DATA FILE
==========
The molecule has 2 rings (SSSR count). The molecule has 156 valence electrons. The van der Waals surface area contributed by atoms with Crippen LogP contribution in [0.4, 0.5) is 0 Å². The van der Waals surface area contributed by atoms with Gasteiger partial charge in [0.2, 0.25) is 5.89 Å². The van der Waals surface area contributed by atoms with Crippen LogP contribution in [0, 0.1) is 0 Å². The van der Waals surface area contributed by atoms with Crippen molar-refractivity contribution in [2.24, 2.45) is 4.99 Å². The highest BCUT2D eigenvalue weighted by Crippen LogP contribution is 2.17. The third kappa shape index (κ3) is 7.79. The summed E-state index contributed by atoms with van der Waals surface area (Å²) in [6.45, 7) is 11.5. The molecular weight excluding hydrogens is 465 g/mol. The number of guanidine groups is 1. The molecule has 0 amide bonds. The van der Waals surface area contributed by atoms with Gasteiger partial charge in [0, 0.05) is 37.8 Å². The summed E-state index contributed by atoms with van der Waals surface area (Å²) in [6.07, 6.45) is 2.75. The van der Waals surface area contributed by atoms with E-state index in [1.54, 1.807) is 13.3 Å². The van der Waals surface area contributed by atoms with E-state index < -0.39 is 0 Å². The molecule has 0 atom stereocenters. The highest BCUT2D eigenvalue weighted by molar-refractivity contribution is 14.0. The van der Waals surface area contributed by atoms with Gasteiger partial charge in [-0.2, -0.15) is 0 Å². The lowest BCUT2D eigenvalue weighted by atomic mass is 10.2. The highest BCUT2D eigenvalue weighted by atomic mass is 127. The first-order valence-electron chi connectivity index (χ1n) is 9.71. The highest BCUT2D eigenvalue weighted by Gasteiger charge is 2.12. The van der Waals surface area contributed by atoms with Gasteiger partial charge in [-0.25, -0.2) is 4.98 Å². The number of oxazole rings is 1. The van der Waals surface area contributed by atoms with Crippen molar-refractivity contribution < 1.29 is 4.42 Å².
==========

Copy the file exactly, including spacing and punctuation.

The molecule has 2 rings (SSSR count). The molecule has 156 valence electrons. The van der Waals surface area contributed by atoms with Crippen LogP contribution in [0.4, 0.5) is 0 Å². The van der Waals surface area contributed by atoms with Gasteiger partial charge in [0.2, 0.25) is 5.89 Å². The van der Waals surface area contributed by atoms with Crippen LogP contribution in [0, 0.1) is 0 Å². The van der Waals surface area contributed by atoms with Crippen molar-refractivity contribution in [2.24, 2.45) is 4.99 Å². The highest BCUT2D eigenvalue weighted by Crippen LogP contribution is 2.17. The third kappa shape index (κ3) is 7.79. The summed E-state index contributed by atoms with van der Waals surface area (Å²) in [6.45, 7) is 11.5. The molecular weight excluding hydrogens is 465 g/mol. The number of guanidine groups is 1. The molecule has 0 amide bonds. The van der Waals surface area contributed by atoms with Gasteiger partial charge in [0, 0.05) is 37.8 Å². The summed E-state index contributed by atoms with van der Waals surface area (Å²) in [6.07, 6.45) is 2.75. The van der Waals surface area contributed by atoms with E-state index in [1.54, 1.807) is 13.3 Å². The van der Waals surface area contributed by atoms with E-state index < -0.39 is 0 Å². The molecule has 0 atom stereocenters. The highest BCUT2D eigenvalue weighted by molar-refractivity contribution is 14.0. The van der Waals surface area contributed by atoms with Gasteiger partial charge in [-0.2, -0.15) is 0 Å². The lowest BCUT2D eigenvalue weighted by atomic mass is 10.2. The highest BCUT2D eigenvalue weighted by atomic mass is 127. The first-order valence-electron chi connectivity index (χ1n) is 9.71. The highest BCUT2D eigenvalue weighted by Gasteiger charge is 2.12. The van der Waals surface area contributed by atoms with Gasteiger partial charge in [-0.25, -0.2) is 4.98 Å². The number of oxazole rings is 1. The van der Waals surface area contributed by atoms with Crippen molar-refractivity contribution < 1.29 is 4.42 Å².